Sometimes the whole category things gets a bit maddening. I grew up reading science fiction, but that’s not all. I read biographies, mysteries, historical novels, history, drama, and classic literature. Even Shakespeare’s plays. My favorites were Julius Caesar, The Tempest, Romeo and Juliet, and Midsummer Night’s Dream. So, how does one categorize all that?

Or, how important is it to categorize all that?

Could the entire motivation to read something is for a good story. Interesting and compelling. A good story.

Maybe the only category we really need for books is “a good story.”

Keep writing.


P.S. The summer and early fall have been very busy with travel and other things. I hope you stick with me.

A Journey

A Journey

Route PlanToo often we define a trip as going from point A to point B. The goal being to get from one place to the other as quickly as possible. But, a journey is all about what is along the way.

This is one reason I dislike traveling on freeways. You go too fast. You spend most of your time focused on the road and going around trucks. The vast world around you is no more than a blurred landscape sliding by your car window.

I like US Highways, state routes and little country roads–farm to market roads. They are slower, more interesting, quieter. I also prefer to travel by motorcycle. The car takes you out of the environment and detaches you from what you might see. On a motorcycle, you are IN the environment. You see, smell, hear, feel, everything around you. That’s important in a journey.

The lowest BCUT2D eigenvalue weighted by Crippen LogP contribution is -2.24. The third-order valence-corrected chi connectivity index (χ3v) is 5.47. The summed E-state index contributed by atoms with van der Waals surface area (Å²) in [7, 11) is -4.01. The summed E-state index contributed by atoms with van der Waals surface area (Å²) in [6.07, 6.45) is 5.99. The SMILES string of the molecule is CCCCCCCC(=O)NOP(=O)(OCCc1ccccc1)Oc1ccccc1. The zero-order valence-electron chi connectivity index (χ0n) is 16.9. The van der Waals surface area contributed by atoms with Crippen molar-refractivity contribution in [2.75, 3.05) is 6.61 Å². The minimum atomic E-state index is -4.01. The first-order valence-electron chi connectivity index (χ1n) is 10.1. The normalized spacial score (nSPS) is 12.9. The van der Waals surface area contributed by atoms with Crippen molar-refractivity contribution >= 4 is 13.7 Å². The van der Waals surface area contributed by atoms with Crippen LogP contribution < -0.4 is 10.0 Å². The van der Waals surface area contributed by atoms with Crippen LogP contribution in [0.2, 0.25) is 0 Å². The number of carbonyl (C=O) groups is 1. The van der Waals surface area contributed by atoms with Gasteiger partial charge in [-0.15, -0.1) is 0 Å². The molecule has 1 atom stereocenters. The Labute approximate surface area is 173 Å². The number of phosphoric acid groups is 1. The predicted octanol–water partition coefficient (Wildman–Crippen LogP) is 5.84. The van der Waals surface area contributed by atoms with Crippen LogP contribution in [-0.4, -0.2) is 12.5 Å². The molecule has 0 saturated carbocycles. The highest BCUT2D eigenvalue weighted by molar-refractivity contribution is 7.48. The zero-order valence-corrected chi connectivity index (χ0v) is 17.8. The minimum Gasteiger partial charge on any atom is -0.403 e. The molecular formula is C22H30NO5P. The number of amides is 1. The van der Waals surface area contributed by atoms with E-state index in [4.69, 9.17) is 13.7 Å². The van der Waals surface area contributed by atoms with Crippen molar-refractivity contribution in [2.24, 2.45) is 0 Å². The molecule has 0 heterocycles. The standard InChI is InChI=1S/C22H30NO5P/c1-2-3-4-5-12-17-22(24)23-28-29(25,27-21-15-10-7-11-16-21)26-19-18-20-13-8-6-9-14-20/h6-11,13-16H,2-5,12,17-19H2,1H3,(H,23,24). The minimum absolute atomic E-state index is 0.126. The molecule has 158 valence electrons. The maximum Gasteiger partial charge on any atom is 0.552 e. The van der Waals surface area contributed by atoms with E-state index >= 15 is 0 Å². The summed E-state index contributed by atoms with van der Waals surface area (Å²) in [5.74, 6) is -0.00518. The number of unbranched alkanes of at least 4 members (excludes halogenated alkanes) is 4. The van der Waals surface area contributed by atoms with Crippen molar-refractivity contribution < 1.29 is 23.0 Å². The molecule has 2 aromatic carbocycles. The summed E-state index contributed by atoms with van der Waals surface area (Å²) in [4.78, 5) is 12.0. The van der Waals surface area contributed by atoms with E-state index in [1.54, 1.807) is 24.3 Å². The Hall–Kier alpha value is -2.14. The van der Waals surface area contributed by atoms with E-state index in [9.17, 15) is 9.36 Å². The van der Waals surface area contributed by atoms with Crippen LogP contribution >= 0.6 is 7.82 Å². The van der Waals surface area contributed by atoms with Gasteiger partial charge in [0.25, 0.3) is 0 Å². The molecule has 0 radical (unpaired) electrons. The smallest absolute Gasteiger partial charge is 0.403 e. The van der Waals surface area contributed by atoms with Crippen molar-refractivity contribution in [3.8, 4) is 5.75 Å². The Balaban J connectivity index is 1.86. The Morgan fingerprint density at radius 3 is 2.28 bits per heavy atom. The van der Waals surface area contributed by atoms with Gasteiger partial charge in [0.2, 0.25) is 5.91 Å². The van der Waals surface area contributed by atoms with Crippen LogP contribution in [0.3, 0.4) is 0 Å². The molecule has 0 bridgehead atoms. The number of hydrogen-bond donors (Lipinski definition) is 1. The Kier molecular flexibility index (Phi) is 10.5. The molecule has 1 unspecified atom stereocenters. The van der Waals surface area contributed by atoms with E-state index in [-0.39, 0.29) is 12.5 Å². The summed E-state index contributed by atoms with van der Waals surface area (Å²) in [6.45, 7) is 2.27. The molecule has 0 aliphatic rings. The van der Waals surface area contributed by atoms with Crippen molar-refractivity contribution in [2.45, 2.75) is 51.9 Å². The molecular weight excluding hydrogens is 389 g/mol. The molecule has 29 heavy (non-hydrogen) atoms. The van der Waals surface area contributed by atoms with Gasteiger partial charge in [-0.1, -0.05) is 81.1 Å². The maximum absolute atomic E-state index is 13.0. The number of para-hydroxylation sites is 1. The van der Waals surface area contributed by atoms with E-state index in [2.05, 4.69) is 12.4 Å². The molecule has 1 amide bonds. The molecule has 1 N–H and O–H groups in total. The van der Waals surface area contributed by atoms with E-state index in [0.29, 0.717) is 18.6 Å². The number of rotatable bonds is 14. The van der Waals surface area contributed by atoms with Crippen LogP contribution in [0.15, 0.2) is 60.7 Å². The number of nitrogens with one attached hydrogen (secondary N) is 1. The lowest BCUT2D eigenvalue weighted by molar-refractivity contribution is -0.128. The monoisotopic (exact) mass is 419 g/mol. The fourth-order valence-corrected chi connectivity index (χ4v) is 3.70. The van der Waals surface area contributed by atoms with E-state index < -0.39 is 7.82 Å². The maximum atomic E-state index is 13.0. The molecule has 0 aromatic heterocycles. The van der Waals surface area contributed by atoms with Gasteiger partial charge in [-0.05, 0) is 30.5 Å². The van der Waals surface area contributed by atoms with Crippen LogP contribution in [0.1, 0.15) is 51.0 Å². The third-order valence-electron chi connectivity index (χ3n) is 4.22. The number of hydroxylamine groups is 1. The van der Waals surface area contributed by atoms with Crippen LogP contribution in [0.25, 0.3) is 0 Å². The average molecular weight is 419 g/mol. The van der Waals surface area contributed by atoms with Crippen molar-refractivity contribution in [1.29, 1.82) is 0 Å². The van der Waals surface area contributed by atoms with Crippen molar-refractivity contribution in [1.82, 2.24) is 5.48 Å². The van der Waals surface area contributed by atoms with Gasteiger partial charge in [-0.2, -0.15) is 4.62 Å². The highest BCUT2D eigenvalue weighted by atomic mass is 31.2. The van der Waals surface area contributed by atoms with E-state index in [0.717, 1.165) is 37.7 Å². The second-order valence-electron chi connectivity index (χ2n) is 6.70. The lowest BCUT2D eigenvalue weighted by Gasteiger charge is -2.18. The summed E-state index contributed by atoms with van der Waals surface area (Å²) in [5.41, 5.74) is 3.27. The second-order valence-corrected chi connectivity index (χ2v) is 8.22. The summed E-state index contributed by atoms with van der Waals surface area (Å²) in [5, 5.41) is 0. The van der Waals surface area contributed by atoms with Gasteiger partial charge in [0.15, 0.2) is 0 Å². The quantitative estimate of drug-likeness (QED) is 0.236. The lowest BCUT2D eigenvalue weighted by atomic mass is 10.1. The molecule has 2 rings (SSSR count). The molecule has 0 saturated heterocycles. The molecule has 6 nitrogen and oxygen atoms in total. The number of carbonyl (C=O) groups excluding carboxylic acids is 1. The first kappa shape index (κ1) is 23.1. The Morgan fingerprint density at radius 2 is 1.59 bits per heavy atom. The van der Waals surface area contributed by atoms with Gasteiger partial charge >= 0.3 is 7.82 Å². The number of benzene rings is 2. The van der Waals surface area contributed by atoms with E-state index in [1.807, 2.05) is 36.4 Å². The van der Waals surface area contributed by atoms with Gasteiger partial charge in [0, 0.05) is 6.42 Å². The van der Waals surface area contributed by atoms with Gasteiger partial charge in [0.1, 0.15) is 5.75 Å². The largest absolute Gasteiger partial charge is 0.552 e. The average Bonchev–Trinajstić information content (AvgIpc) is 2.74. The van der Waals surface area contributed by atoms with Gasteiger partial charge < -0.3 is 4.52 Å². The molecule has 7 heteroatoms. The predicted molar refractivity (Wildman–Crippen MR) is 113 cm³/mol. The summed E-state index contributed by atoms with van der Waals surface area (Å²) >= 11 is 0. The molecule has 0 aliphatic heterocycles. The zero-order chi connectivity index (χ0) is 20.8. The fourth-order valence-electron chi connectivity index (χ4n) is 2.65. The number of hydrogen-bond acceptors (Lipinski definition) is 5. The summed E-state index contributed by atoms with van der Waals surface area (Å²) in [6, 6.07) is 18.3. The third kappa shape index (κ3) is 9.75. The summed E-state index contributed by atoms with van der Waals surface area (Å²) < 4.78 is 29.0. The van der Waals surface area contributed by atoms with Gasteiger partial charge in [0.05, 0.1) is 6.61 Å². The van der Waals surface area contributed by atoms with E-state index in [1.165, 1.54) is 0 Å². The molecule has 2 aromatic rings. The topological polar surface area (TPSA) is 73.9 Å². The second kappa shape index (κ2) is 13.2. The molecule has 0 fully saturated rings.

Automatic Friends

When you stop for fuel or a stretch, other motorcyclists are automatically friends. The usual greetings involve your destination, your routes, what you might have seen. Language, ethnic, and nationality barriers disappear as you compare maps or statistics of your rides.

But, when you are riding, you are alone. Alone to absorb the views, the smells, the heat, the cold, rain and hail. To experience. You aren’t detached. You aren’t separated from the experience, you’re part of it.

I like passing through small towns, sometimes making a stop at a local cafe filled with local people. I enjoy eavesdropping on the conversations about family, work, crops, weather. Sometimes, I just invite myself into a group and listen to their stories. They are people. Part of the landscape. It’s amazing how often folks welcome your participation.

No matter how desolate and uninteresting some places may seem, someone lives there. Someone makes a home, works, raises a family, finds value in that place.


Some places are surprisingly beautiful. Bonneville Salt Flats qualifies. The first view arriving from the west enthralls. Intense white of the vast flats, the azure blue of the little lakes, the brown of the distant mountains. Stunning. And, yes, they are flat. The Flats are so large, you can stand out in the middle and I swear you can see the curvature of the earth.

Yes, it’s salt. A result of a natural process of the seasons that saturate the ground, exact the salt, and dry out to the huge flat basin. And, yes, it is fun to go fast on it.

I live most of my days at about 2,600 feet elevation. I just spent a few days riding roads that didn’t drop below 5,000 feet elevation. How amazing is that? The terrain changed constantly from desolate desert, dry lakes, and long, straight, stretches of road, to twisty routes up a couple of thousand feet to a pass, and then back down again to huge basins that were once the bottoms of shallow inland seas. The Great Basin.

There was a storm. Thunder, lightning, rain, and hail. I had no shelter, so I just experienced it. I was in the moment and rode through it. What else can you do? I was dry again in a few minutes.